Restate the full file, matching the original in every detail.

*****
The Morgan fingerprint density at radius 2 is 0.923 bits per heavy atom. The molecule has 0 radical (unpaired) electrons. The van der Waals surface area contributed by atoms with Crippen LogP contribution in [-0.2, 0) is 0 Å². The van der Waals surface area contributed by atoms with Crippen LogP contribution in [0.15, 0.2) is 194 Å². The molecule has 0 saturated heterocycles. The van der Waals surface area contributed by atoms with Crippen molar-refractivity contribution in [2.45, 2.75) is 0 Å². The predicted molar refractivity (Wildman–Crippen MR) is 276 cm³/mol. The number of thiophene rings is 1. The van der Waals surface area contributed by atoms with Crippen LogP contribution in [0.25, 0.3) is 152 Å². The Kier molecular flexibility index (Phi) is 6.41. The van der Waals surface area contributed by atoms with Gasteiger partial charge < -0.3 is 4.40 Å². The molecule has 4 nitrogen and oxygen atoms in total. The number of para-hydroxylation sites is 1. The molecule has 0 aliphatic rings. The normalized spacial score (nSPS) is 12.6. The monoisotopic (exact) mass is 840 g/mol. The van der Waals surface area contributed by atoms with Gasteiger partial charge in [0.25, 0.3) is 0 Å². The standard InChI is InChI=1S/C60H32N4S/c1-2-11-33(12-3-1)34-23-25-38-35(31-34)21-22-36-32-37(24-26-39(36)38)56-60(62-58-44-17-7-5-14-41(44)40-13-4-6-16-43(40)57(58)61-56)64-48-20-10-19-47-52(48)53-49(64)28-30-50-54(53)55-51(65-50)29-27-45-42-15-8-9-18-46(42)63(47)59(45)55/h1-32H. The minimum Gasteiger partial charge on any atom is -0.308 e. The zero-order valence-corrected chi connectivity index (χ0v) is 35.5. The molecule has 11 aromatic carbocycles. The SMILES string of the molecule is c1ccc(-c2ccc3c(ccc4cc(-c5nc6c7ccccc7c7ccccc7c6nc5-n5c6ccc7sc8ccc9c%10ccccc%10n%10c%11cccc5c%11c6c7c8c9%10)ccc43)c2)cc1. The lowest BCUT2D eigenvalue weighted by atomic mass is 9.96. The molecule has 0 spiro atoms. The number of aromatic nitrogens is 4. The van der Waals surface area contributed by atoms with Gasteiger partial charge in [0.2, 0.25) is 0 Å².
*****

The Morgan fingerprint density at radius 2 is 0.923 bits per heavy atom. The molecule has 0 radical (unpaired) electrons. The van der Waals surface area contributed by atoms with Crippen LogP contribution in [-0.2, 0) is 0 Å². The van der Waals surface area contributed by atoms with Crippen LogP contribution in [0.15, 0.2) is 194 Å². The molecule has 0 saturated heterocycles. The van der Waals surface area contributed by atoms with Crippen molar-refractivity contribution in [2.45, 2.75) is 0 Å². The predicted molar refractivity (Wildman–Crippen MR) is 276 cm³/mol. The number of thiophene rings is 1. The van der Waals surface area contributed by atoms with Crippen LogP contribution in [0.25, 0.3) is 152 Å². The Kier molecular flexibility index (Phi) is 6.41. The van der Waals surface area contributed by atoms with Gasteiger partial charge < -0.3 is 4.40 Å². The molecule has 4 nitrogen and oxygen atoms in total. The number of para-hydroxylation sites is 1. The molecule has 0 aliphatic rings. The normalized spacial score (nSPS) is 12.6. The monoisotopic (exact) mass is 840 g/mol. The van der Waals surface area contributed by atoms with Gasteiger partial charge in [0.25, 0.3) is 0 Å². The standard InChI is InChI=1S/C60H32N4S/c1-2-11-33(12-3-1)34-23-25-38-35(31-34)21-22-36-32-37(24-26-39(36)38)56-60(62-58-44-17-7-5-14-41(44)40-13-4-6-16-43(40)57(58)61-56)64-48-20-10-19-47-52(48)53-49(64)28-30-50-54(53)55-51(65-50)29-27-45-42-15-8-9-18-46(42)63(47)59(45)55/h1-32H. The minimum Gasteiger partial charge on any atom is -0.308 e. The zero-order valence-corrected chi connectivity index (χ0v) is 35.5. The molecule has 11 aromatic carbocycles. The SMILES string of the molecule is c1ccc(-c2ccc3c(ccc4cc(-c5nc6c7ccccc7c7ccccc7c6nc5-n5c6ccc7sc8ccc9c%10ccccc%10n%10c%11cccc5c%11c6c7c8c9%10)ccc43)c2)cc1. The lowest BCUT2D eigenvalue weighted by atomic mass is 9.96. The molecule has 0 spiro atoms. The number of aromatic nitrogens is 4. The van der Waals surface area contributed by atoms with Gasteiger partial charge in [0.2, 0.25) is 0 Å².